Wednesday, November 08, 2006

The Middle East Today

Whilst having coffee with GG earlier today, it was noted that I never post anything controversial in my blog, hence the lack of comments. Given the results of the US mid-term elections and the obvious effect that the war in Iraq had on the outcome, I thought I'd make some comments about the Middle East.

To my mind the invasion of Afghanistan was entirely justified given the nature of the Taleban regime and the fact that they were harbouring the main bases of the Al Qaeda terrorists. When I first heard it suggested that the US was considering invading Iraq, I thought that was a completely mad idea as it would not get any support from other Arabic or Muslim countries.

By the time it happened, I assumed that they would not have invaded unless they really knew there was an imminent threat and I certainly wasn't sorry to see a dictator like Saddam Hussain overthrown. The great shame for the West is that it support this bastard in the 1980s when he was at his most lethal: invading Iran, using poison gas against the Iranians and then against the Kurds in Iraq. When countries like France, Germany and Russia - who had all had dealings with Saddam's Iraq - started taking the moral high ground in the run up to the Iraq War, I really did think they were being very two-faced

Since then it has become very clear that the arguments for going to war in Iraq were fatally flawed and the plans fro what to do afterwards were almost non-existant. Personally, I don't believe that Blair or Bush lied; it just doesn't make sense to me that very canny politicians would choose to knowingly lie when it was obvious that these lies would be found out. During the Cold War the US was very susceptible to panics about gaps in particular defensive or offensive technologies that the USSR might have, often based on flawed analysis by the intelligence community egged on by sympathetic political interests and the military/industrial complex. For the US, I think something similar happened here: they got it wrong because they wanted to 'know' certain facts. For the UK, I suspect that it was more likely that we were overawed by the US and the resources it can commit to these things - we simply assumed that they must be right. I don't believe that even someone as dubious as Rumsfeld actively and knowingly lied; to my mind politicians try to evade saying the truth they don't point at a horse and say it's a deer (as the Chinese say).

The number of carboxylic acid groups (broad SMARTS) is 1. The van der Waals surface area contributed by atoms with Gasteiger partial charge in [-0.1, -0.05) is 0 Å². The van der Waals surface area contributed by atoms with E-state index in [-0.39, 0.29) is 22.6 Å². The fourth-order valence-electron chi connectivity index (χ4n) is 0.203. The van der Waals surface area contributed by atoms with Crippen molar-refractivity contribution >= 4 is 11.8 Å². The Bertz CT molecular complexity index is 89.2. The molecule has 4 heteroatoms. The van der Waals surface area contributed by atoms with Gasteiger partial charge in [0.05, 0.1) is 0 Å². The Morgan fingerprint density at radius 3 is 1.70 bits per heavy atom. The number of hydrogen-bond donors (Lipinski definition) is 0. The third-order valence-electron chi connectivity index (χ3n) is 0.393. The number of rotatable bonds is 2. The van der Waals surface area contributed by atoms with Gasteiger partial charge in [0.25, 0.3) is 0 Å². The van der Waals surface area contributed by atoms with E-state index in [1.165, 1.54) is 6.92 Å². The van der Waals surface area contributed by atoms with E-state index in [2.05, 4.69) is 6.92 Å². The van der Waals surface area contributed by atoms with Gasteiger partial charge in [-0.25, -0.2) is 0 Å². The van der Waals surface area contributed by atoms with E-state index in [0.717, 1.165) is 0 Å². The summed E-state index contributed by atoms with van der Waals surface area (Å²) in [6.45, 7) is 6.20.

The way out of Iraq is to do some kind of deal with the various armed groups there, to bring them into the political process - in much the same way as the UK had to deal with the IRA and Israel had to talk to the PLO. The situation is bad and a great many people are being killed, however, I suspect that this would have happened when Saddam died (or was overthrown, either of which were only a few years off) and it is the main reason why George Bush's dad didn't invade Iraq in the first Gulf War

Looking around the rest of the Middle East, it's all a bit of a mess. Key US allies like Egypt and Saudi Arabia are hardly western-style liberal democracies and personally I think we should openly acknowledge the difference between an ally who we hope will reform (e.g. Egypt) and one that is in the process of doing so (e.g. Afghanistan). The Israeli-Palestian problem continues with no end in sight - this, I feel, is another case where we would do well to talk to the opposition (i.e. deal with Hammas), however abhorent their professed views - they have a country (or a territory) to run and ought to make compromises for the sake of their own people and it would do no harm to acknowledge that the Palestian refugees did not volunteer to leave what is now Israel.

Further afield, we can see the US cosying up to various dubious regimes who offer some advantage in the War on Terror. I think this is wrong and it is the same sort of thing that led to us supporting Saddam Hussain in the 80s.

One country that has been beyond the pale for the US for a quarter of a century is Iran which the US regards as part of the axis of evil. I think that there is actually great hope for Iran, it is a democracy - at least in the sense that it has periodic elections and that the vast majority of the population actively exercise their vote. The non-Western aspect of their democracy is that it has a theocracy on top of it that weeds out what it deems to be inappropriate candidates and can over-rule the will of the people. However, I believe that Iran can and will evolve into a true democracy (in the same way that Britain did) as the practicalities of running a successful economy and dealing with material issues become apparent.

1 comment:

basil said...

btw the reason I've never posted anything was you used to only allow people that had accounts. now that you allow any td&h i'll be back!!!